The numerous lines crossing the canvas and the objects hinted by the lines combined serve to highlight the two-dimensionality of his paintings, while extending even outside of the plane. Namely, his canvas is felt like being cut out rather than completed, or it is felt like a part rather than a whole. His paintings expanding even outside infinitely or the impression of having torn off a part of reality reminds us of Baroque paintings. (While Renaissance fine art was self-sufficing and completed, Baroque fine art was based on expanded forms.) On top of all these, the artist's paintings expand even to the frame of the canvas. The canvas itself is self-sufficing for itself rather than a background for an image. (For example, the canvas itself is seen as a form of object.) He realizes an ambiguous meaning by demolishing the boundary for the conventional frame (expanding it outside the painting unreservedly) to emphasize it (admitting the unique properties of canvas or the limited frame).
Sometimes, the artist arranges a certain formative mechanism to control the canvas hinting the unreserved expansion outside the painting. The example is the color plane embracing the whole edges of the canvas or parts of them in his recent works. He tunes his canvas by contrasting the color plane (static mechanism or element) introduced partially with the drawings penetrating the paintings or the fancy free lines (dynamic mechanism or element).
Choi Woolga's paintings have the themes dictating or hinting play and daydream in many cases. And the themes are the core concepts supporting his paintings. Play avoids either artificial form or canvas composition as much as possible, and instead, reflects artist's will to pursue a painting detonated spontaneously by an internal moment or inevitability. And the resultant paintings are footloose and fancy free drawings rather than children's paintings per se. The objects emerging on the canvas are not related with each other in the context of daily life uses or common sense, but they get along well by agency of artist's imagination, revealing a innocent world of no distinction. Another core concept or daydream which supports artist's paintings implies a vision that the boundary between daily life and ideal has been demolished for cross-trespass between logic and its leap.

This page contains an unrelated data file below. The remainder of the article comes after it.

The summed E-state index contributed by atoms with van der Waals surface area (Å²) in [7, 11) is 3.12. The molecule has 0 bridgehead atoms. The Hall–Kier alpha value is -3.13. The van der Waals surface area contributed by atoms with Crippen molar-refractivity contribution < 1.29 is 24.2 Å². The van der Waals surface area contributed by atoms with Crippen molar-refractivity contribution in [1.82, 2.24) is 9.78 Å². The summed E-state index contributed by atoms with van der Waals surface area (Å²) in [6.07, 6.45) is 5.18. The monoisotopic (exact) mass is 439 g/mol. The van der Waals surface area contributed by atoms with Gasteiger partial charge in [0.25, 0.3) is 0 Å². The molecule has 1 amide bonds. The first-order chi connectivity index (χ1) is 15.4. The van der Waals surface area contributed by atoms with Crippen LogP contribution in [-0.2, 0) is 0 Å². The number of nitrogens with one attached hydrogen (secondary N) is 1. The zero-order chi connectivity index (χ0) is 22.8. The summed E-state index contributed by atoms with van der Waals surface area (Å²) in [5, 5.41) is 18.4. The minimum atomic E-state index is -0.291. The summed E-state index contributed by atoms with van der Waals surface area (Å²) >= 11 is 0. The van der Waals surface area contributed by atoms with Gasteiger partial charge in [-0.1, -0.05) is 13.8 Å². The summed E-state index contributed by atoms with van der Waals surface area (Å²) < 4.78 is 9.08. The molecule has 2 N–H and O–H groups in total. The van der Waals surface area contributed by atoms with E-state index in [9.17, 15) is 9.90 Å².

Through such a leap or vision, the artist unfolds a sort of infant and epic painting diary, hinting a fairy tale for adults, namely an unending story not interrupted. And through the story, he urges us to retrospect on what we have been deprived of, what we have lost and what we could not recover, inducing us to be immersed in the nostalgia for the innocent and naive days.